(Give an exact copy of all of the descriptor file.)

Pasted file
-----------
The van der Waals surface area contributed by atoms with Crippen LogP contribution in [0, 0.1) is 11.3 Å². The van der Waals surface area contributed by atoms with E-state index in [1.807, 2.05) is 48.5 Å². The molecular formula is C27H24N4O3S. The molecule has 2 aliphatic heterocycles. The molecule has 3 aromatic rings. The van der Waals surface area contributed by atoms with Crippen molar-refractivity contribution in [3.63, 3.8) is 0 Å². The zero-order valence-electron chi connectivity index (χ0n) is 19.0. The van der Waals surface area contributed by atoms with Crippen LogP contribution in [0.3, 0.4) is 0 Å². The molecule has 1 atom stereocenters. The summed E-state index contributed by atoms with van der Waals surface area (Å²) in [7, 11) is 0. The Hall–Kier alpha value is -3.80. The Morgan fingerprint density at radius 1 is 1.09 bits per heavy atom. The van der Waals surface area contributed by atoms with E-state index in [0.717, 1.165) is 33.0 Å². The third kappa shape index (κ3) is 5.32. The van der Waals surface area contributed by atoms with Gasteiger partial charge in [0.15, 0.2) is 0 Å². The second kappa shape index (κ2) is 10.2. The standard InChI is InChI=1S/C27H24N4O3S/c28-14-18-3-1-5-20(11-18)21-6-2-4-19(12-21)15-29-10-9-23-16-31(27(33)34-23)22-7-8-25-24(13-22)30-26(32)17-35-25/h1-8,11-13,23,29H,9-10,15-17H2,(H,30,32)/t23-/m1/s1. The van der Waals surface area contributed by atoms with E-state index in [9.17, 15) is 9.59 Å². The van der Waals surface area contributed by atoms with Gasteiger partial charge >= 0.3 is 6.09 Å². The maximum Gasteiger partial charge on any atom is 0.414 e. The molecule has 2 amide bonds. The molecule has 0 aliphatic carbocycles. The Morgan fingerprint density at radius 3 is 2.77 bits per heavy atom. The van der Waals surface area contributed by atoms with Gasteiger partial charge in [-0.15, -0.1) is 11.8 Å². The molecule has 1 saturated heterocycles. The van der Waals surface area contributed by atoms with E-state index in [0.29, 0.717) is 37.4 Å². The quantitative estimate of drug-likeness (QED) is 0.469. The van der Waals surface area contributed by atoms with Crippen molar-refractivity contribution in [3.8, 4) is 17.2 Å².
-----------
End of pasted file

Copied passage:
The van der Waals surface area contributed by atoms with Crippen LogP contribution in [0, 0.1) is 11.3 Å². The van der Waals surface area contributed by atoms with E-state index in [1.807, 2.05) is 48.5 Å². The molecular formula is C27H24N4O3S. The molecule has 2 aliphatic heterocycles. The molecule has 3 aromatic rings. The van der Waals surface area contributed by atoms with Crippen molar-refractivity contribution in [3.63, 3.8) is 0 Å². The zero-order valence-electron chi connectivity index (χ0n) is 19.0. The van der Waals surface area contributed by atoms with Crippen LogP contribution in [0.3, 0.4) is 0 Å². The molecule has 1 atom stereocenters. The summed E-state index contributed by atoms with van der Waals surface area (Å²) in [7, 11) is 0. The Hall–Kier alpha value is -3.80. The Morgan fingerprint density at radius 1 is 1.09 bits per heavy atom. The van der Waals surface area contributed by atoms with E-state index in [0.717, 1.165) is 33.0 Å². The third kappa shape index (κ3) is 5.32. The van der Waals surface area contributed by atoms with Gasteiger partial charge in [0.15, 0.2) is 0 Å². The second kappa shape index (κ2) is 10.2. The standard InChI is InChI=1S/C27H24N4O3S/c28-14-18-3-1-5-20(11-18)21-6-2-4-19(12-21)15-29-10-9-23-16-31(27(33)34-23)22-7-8-25-24(13-22)30-26(32)17-35-25/h1-8,11-13,23,29H,9-10,15-17H2,(H,30,32)/t23-/m1/s1. The van der Waals surface area contributed by atoms with E-state index in [9.17, 15) is 9.59 Å². The van der Waals surface area contributed by atoms with Gasteiger partial charge >= 0.3 is 6.09 Å². The maximum Gasteiger partial charge on any atom is 0.414 e. The molecule has 2 amide bonds. The molecule has 0 aliphatic carbocycles. The Morgan fingerprint density at radius 3 is 2.77 bits per heavy atom. The van der Waals surface area contributed by atoms with Gasteiger partial charge in [-0.15, -0.1) is 11.8 Å². The molecule has 1 saturated heterocycles. The van der Waals surface area contributed by atoms with E-state index in [0.29, 0.717) is 37.4 Å². The quantitative estimate of drug-likeness (QED) is 0.469. The van der Waals surface area contributed by atoms with Crippen molar-refractivity contribution in [3.8, 4) is 17.2 Å².